Los Angeles Has Little Room for Palms
LOS ANGELES, Nov. 25 — The palm tree, like so much here, rose to fame largely because of vanity and image control, then met its downfall when the money ran out.
The Los Angeles City Council, fed up with the cost of caring for the trees, with their errant fronds that plunge perilously each winter, and with the fact that they provide little shade, have declared them the enemy of the urban forest and wish that most would disappear.
The city plans to plant a million trees of other types over the next several years so that, as palms die off, most will be replaced with sycamores, crape myrtles and other trees indigenous to Southern California. (Exceptions will be the palms growing in places that tourists, if not residents, demand to see palmy, like Hollywood and Sunset Boulevards.)
The department that supplies trees at the request of Los Angeles residents no longer offers palms, and the Santa Monica Boulevard reconstruction project, which includes 1,000 new trees, will feature a mere 40 palms.
By slowly pushing out the palm, Los Angeles joins Miami and other maturing cities that have determined they can live without their youthful indulgence.
“They are iconic,” conceded Josh Kamensky, the spokesman for Eric Garcetti, the council president. “They are also really bad for our city.”
Of the various varieties of palms, none is really indigenous to Los Angeles. In the mid-20th century, land barons relocating to Los Angeles and Hollywood from the East decided that palm trees denoted the easy life, and began planting them at their homes and offices, said Leland Lai, the president of the Palm Society of Southern California, a research group that supports keeping the city lined with palms.
Hotels and housing subdivisions came next, and the state’s transportation authority planted the trees on public parkways “because they decided they were easy, fast growing and don’t need a lot of water,” Mr. Lai said.
But as it turns out, palm trees, particularly Mexican fan palms, feature big, spiky fronds that fall off the trees in the Santa Ana winds that sweep through in winter. The palms clonk cars, and occasionally pedestrians, said city officials, who also say that palm trees do not clean as much carbon monoxide from the air as do shadier trees.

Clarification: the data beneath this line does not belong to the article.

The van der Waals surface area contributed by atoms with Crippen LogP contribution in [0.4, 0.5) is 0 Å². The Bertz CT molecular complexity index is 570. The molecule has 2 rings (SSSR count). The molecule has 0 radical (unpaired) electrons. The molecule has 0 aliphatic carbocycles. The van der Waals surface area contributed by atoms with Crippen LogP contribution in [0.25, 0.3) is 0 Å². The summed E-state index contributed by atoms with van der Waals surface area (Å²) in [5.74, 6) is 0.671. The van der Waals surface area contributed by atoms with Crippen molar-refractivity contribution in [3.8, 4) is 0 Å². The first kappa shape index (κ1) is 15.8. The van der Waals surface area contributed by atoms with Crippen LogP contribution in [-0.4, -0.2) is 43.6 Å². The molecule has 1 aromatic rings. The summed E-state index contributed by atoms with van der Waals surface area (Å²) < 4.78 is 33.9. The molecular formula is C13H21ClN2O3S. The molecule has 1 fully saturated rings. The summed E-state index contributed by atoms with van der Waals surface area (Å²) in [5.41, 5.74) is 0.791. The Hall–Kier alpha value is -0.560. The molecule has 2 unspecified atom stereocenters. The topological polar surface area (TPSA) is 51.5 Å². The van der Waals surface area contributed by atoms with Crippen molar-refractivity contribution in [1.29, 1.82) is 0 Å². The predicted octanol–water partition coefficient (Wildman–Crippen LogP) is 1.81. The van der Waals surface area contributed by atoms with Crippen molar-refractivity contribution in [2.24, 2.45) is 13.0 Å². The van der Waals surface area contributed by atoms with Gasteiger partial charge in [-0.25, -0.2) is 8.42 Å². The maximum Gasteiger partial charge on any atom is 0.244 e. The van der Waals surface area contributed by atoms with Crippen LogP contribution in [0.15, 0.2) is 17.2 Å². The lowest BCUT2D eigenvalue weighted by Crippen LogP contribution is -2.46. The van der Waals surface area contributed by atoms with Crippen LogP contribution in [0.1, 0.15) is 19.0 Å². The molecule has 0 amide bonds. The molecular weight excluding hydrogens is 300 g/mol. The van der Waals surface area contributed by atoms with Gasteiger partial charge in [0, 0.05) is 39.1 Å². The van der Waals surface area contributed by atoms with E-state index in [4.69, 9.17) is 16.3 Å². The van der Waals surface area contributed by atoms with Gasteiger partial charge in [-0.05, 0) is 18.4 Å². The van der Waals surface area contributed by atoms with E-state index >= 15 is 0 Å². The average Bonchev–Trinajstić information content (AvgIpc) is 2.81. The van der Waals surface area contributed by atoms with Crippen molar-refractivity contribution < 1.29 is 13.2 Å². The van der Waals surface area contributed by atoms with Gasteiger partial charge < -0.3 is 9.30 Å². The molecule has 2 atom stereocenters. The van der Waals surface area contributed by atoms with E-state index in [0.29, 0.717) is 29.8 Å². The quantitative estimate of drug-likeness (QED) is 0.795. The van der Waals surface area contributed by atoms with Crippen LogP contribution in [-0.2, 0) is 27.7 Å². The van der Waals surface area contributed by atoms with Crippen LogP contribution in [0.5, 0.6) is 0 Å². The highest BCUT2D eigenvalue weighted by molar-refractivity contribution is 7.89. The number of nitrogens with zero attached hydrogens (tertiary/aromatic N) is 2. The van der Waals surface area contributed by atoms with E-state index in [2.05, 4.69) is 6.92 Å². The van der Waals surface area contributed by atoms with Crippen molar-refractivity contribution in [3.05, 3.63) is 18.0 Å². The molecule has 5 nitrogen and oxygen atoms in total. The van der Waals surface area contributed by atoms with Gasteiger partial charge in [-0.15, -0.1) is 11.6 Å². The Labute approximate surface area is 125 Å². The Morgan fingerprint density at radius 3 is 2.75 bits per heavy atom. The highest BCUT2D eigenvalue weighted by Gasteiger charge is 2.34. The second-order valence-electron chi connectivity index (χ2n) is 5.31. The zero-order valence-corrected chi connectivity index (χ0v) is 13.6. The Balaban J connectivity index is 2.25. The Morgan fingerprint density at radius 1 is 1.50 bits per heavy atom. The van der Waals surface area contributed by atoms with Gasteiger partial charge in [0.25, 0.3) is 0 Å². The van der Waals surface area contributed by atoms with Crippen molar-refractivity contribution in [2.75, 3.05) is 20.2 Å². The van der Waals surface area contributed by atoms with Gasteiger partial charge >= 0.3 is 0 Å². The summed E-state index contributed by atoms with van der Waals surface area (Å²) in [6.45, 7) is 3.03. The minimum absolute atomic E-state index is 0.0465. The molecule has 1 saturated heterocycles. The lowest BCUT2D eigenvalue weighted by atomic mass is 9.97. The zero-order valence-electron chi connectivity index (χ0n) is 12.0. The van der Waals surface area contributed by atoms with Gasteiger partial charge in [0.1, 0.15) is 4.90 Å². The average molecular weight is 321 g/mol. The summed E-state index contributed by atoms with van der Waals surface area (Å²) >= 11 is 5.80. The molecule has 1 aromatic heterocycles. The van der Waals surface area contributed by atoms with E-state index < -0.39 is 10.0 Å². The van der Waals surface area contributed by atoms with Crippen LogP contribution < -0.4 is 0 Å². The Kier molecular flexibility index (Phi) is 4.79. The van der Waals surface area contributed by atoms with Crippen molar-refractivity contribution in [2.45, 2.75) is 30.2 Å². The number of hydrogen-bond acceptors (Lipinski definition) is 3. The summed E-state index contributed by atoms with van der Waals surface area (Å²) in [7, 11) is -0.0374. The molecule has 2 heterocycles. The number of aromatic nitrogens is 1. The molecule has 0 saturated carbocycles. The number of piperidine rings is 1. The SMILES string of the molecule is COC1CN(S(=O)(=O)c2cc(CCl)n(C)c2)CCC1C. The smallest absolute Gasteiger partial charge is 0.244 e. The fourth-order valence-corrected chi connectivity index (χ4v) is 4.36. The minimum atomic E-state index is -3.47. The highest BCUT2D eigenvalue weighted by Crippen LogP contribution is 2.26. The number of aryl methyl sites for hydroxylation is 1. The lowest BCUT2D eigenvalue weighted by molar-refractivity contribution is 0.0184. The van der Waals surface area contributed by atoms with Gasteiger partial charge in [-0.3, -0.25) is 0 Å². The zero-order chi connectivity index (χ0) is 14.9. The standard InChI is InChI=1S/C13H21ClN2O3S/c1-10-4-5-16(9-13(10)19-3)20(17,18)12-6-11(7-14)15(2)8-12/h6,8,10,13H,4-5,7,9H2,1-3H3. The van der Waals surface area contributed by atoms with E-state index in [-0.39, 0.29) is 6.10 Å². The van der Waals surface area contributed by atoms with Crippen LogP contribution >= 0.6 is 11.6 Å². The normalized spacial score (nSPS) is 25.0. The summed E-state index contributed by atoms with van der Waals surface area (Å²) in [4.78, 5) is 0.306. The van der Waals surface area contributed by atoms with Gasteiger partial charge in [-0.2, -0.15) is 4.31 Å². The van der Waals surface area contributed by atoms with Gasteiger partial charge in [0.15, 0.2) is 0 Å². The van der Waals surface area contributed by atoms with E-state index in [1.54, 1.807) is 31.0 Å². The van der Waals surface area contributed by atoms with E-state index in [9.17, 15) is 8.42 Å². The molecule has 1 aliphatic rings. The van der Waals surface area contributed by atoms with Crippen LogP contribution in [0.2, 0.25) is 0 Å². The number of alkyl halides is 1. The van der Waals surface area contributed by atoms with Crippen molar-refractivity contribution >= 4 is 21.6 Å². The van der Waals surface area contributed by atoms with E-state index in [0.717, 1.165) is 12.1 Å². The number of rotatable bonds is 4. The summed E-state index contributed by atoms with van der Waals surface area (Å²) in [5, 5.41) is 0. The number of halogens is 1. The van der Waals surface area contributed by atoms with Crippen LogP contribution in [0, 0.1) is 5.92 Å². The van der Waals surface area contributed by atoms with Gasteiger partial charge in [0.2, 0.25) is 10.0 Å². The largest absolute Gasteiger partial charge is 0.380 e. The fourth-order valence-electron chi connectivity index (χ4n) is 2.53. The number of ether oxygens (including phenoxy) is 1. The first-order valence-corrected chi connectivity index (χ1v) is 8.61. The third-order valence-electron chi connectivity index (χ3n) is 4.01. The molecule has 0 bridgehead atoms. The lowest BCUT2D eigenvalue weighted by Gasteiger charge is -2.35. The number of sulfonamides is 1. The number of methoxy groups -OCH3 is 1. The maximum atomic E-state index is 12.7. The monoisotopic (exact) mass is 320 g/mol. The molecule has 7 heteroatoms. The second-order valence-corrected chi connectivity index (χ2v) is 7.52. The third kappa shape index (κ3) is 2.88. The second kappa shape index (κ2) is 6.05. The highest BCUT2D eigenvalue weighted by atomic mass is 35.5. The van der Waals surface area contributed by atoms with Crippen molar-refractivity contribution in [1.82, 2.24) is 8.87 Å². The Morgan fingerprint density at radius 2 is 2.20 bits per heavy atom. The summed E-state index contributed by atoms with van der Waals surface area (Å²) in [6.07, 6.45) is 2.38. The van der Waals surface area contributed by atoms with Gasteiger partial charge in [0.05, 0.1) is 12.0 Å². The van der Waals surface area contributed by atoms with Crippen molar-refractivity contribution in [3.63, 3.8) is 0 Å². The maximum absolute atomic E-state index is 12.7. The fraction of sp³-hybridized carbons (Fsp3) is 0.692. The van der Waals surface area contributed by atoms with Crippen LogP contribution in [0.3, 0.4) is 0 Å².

Palms are hard to care for, so hard that the city has a line in its tree-trimming budget just for them. Last year, it was approximately $385,000, but proper care dictates an expense of about $630,000 per year, said Nazario Sauceda, the assistant director of the bureau of street services in the city’s Department of Public Works.
Many of the trees planted in the 1950s “are getting toward the end of their lives,” Mr. Lai said. “Some are 80 to 100 feet high and 70 years old, and these are not self-cleaning palms,” which means they need maintenance to remove old fronds.
Last year, the city removed nearly 8,000 cubic yards of dried palm fronds from the public right of way, Mr. Sauceda said.
Date palms, which make a bit less of a mess, have become prohibitively expensive to import, mostly from the Middle East, because Las Vegas has snapped them all up. And with only 18 percent of the city shaded (the national average is 28 percent), Los Angeles wants trees that shelter people from the sun.
“This is an issue of the image of Southern California,” Mr. Lai said. “And not so much an issue of the provision of oxygen.”
It is unlikely that the rest of the world will start to associate Los Angeles with, say, the jacaranda.
For Americans looking for personal reinvention, palm trees are part of the physical evidence that Los Angeles is the right place to be, up there with the Hollywood sign peeking out from Beachwood Canyon and swimming pools that shimmer in October.
The trees are also used in many company logos, including that of Jet Blue’s frequent flyer program, which features the skyline of New York and the palms of Los Angeles. “While the palm tree is closely identified with Southern California,” Jenny Dervin, a spokeswoman for JetBlue, said in an e-mail message, “it also evokes some of our island destinations — Puerto Rico, Aruba, Dominican Republic — so we may be able to survive this episode.”
Mr. Lai suggested that the city’s actions might be rash and that it investigate the use of palm trees that are easier to care for than the Mexican fan variety. Trees are so integral to the image of Los Angeles, he said, that they are worth the bother.
“Hawaii has a lot of coconut tree liability problems because they fall on people’s heads,” he said. “But the people there have said, ‘That is something that we have to accept.’ ”